The panel argued that holding the appellant responsible for the Level I violation is consistent with the violation structure found in NCAA Bylaw 19.1. The panel stated that the appellant is responsible for the actions of its staff members, and when a staff member commits a violation while employed by the institution, both the individual and appellant are responsible for the violation. The panel also stated that “[u]nder Bylaw 19.1, the level of a violation is based on the conduct, not the actor.” The panel continued to say that the conduct meets the definition of a Level I or Level II violation, but it cannot meet both. The panel noted that it followed the legislative intention when it prescribed penalties for the individual at the highest end of the Level I range, while penalizing the appellant at the lowest end of the Level I-Standard range.
The Infractions Appeals Committee recognizes that the Association has established that the control and responsibility for the conduct of intercollegiate athletics rests with an institution. As a result of that responsibility, institutions will be held accountable for violations that occur due to the actions or inactions of their staff, coaches, administrators, etc. In this case, the appellant is being held accountable for violation A.2. The appellant put forth several arguments related to the assessment of the institution’s responsibility and the impact it should have on the level. However, the assessment of level is tied to the conduct, action or inaction, that resulted in a violation and not the specific circumstances of the parties.
NCAA Bylaws 19.1.1 and 19.1.2 define conduct which constitutes Level I and Level II violations. A Level I violation, a severe breach of conduct, is one or more violations that seriously undermine or threaten the integrity of the NCAA Collegiate Model. This includes any violation that provides or is intended to provide a substantial or extensive recruiting, competitive or other advantage, or a substantial or extensive impermissible benefit. Additionally, subparts (b) and (h) of
NCAA Bylaws 19.1.1 specifically identify unethical conduct and the intentional violation of NCAA legislation as behavior that may constitute a severe breach of conduct.
Violation A.2. is related to the former associate head coach’s unethical conduct of accepting “cash bribes in exchange for arranging meetings for financial advisors with a student-athlete and a student-athlete’s mother,” and knowingly providing “cash gifts to a student-athlete.” Such conduct is identified on subparts (b) and (h) of Bylaw 19.1.1, and therefore, the conduct is sufficient to establish violation A.2. as a Level I violation.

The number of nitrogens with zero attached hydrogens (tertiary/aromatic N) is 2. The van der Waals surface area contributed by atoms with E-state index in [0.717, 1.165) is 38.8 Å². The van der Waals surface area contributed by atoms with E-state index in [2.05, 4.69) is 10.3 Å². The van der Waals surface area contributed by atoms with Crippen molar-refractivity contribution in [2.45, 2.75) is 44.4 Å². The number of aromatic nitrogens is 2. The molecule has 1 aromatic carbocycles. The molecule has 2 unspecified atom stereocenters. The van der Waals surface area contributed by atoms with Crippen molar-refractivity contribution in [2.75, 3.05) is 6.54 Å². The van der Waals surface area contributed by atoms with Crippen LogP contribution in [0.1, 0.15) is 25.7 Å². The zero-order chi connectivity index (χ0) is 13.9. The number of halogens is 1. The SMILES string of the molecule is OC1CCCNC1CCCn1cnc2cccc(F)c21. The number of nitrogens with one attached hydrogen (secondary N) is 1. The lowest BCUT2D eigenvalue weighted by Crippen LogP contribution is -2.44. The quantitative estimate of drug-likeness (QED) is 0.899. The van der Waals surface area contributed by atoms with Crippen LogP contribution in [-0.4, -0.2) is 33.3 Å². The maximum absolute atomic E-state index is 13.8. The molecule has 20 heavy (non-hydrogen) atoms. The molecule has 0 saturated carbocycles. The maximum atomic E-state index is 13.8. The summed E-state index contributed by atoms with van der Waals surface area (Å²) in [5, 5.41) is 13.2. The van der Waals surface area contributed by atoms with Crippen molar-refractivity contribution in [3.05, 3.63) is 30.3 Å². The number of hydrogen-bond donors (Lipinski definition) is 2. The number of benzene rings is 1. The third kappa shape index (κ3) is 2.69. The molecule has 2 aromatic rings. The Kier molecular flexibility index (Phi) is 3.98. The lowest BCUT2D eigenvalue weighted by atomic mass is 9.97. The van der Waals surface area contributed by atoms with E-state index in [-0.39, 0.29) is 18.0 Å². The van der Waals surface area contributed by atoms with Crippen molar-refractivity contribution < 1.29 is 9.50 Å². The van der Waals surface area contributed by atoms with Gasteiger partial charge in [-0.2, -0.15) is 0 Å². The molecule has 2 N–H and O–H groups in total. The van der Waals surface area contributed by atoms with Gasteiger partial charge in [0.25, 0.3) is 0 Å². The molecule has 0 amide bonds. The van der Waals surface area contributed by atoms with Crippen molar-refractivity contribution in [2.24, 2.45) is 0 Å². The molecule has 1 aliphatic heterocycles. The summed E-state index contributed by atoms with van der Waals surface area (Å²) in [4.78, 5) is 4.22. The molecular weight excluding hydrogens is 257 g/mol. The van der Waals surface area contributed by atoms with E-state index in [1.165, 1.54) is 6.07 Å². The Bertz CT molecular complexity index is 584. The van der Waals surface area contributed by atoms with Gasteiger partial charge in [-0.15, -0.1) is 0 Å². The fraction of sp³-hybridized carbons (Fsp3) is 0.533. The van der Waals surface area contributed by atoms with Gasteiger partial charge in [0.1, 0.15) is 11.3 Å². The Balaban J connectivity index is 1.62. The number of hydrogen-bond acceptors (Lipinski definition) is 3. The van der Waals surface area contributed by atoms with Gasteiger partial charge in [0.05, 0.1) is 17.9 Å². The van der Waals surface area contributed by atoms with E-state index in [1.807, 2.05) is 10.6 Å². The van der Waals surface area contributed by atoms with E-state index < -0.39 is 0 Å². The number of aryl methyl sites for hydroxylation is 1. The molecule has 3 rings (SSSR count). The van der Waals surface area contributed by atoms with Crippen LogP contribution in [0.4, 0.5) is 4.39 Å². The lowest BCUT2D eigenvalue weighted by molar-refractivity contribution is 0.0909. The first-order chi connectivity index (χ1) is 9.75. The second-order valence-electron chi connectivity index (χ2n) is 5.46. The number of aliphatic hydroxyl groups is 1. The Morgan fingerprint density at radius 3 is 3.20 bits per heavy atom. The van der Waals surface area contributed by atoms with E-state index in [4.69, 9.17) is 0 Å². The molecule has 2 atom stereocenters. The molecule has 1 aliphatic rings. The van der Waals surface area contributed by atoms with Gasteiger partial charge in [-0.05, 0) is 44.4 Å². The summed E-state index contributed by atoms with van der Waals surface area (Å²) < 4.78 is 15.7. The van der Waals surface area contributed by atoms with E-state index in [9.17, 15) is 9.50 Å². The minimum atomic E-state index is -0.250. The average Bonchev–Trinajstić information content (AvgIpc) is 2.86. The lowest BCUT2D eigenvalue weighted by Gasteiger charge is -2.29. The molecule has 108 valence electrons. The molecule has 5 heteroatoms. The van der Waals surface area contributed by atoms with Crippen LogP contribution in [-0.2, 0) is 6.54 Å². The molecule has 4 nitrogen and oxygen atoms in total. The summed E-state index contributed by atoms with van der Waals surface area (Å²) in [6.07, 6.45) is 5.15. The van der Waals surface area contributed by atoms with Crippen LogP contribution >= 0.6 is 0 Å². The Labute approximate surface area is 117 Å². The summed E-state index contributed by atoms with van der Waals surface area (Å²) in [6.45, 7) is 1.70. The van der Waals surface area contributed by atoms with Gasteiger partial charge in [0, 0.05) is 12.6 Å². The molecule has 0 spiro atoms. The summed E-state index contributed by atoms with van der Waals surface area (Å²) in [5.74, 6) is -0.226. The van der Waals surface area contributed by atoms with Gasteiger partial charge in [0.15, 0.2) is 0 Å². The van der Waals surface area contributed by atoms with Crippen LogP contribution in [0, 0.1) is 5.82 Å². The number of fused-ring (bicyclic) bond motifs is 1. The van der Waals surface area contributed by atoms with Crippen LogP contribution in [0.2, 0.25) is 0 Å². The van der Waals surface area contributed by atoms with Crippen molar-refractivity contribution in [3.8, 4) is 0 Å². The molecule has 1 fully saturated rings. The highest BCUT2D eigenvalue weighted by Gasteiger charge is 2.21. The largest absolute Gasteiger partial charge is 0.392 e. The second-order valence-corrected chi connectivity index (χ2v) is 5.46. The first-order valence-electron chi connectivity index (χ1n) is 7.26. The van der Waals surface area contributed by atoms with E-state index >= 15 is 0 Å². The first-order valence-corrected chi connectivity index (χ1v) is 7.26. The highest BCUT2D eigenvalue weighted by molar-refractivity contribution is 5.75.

The level of a violation (e.g., Level I, Level II) is dictated by the conduct related to the violation and not the distinctions in the appellant’s circumstances or culpability. This is consistent with the findings in the University of Connecticut Committee on Infractions Decision (July 2, 2019), the University of South Florida Committee on Infractions Decision (September 19, 2017), the University of Alabama Committee on Infractions Decision (April 14, 2017) and the Saint Peter’s University Committee on Infractions Decision (February 2, 2016). In each of those cases, for the violations for which both the institution and individual were culpable (e.g., extra benefit violations), the underlying violation was assessed at the same level by the Committee on Infractions panel. For violations that were only applicable to an individual (e.g., failure to cooperate), the level was assessed for only that individual. This resulted in the institution and individuals being assessed at different levels overall. For example, in the Connecticut (July 2, 2019) Committee on Infractions Decision, the extra benefit and countable athletically related activities (CARA) violations were found to be Level II violations for both the individual and institution, and similarly several Level III violations were found for both parties. The head coach had additional violations applicable to him, but not to the institution: head coach responsibility (Level II), unethical conduct (Level I) and failure to cooperate (Level I). When reviewing the totality of the violations to assess the overall level, the panel determined Connecticut’s violations to be Level II as all the violations applicable to the institution were Level II or III. The head coach’s violations were determined to be Level I as the violations applicable to him included Level I, II and III violations. In the current case, the underlying violation determined to be applicable to Oklahoma State was determined to be Level I, and because it is the only violation for which the institution is held accountable, the overall assessment of the case level must be Level I.